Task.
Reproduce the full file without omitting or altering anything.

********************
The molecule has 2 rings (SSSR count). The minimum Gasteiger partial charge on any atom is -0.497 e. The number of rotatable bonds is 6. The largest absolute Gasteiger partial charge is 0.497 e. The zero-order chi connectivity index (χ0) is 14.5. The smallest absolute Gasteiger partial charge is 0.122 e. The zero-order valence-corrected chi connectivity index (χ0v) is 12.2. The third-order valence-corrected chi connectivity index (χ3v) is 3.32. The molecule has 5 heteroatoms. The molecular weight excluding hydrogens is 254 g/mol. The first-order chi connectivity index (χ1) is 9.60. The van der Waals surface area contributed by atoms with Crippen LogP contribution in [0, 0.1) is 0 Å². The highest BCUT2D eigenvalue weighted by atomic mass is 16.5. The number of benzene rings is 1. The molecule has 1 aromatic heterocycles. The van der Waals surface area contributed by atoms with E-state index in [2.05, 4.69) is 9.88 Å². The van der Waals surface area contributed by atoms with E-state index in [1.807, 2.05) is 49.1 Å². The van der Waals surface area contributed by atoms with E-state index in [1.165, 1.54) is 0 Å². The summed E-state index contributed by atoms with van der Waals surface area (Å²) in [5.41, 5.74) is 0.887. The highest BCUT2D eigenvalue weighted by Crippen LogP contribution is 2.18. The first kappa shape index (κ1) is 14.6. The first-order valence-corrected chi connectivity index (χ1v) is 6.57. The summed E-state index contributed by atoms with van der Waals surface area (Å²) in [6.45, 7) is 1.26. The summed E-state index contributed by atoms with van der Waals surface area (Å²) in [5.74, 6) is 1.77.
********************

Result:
The molecule has 2 rings (SSSR count). The minimum Gasteiger partial charge on any atom is -0.497 e. The number of rotatable bonds is 6. The largest absolute Gasteiger partial charge is 0.497 e. The zero-order chi connectivity index (χ0) is 14.5. The smallest absolute Gasteiger partial charge is 0.122 e. The zero-order valence-corrected chi connectivity index (χ0v) is 12.2. The third-order valence-corrected chi connectivity index (χ3v) is 3.32. The molecule has 5 heteroatoms. The molecular weight excluding hydrogens is 254 g/mol. The first-order chi connectivity index (χ1) is 9.60. The van der Waals surface area contributed by atoms with Crippen LogP contribution in [0, 0.1) is 0 Å². The highest BCUT2D eigenvalue weighted by atomic mass is 16.5. The number of benzene rings is 1. The molecule has 1 aromatic heterocycles. The van der Waals surface area contributed by atoms with E-state index in [2.05, 4.69) is 9.88 Å². The van der Waals surface area contributed by atoms with E-state index in [1.807, 2.05) is 49.1 Å². The van der Waals surface area contributed by atoms with E-state index in [1.165, 1.54) is 0 Å². The summed E-state index contributed by atoms with van der Waals surface area (Å²) in [5.41, 5.74) is 0.887. The highest BCUT2D eigenvalue weighted by Crippen LogP contribution is 2.18. The first kappa shape index (κ1) is 14.6. The first-order valence-corrected chi connectivity index (χ1v) is 6.57. The summed E-state index contributed by atoms with van der Waals surface area (Å²) in [6.45, 7) is 1.26. The summed E-state index contributed by atoms with van der Waals surface area (Å²) in [5.74, 6) is 1.77.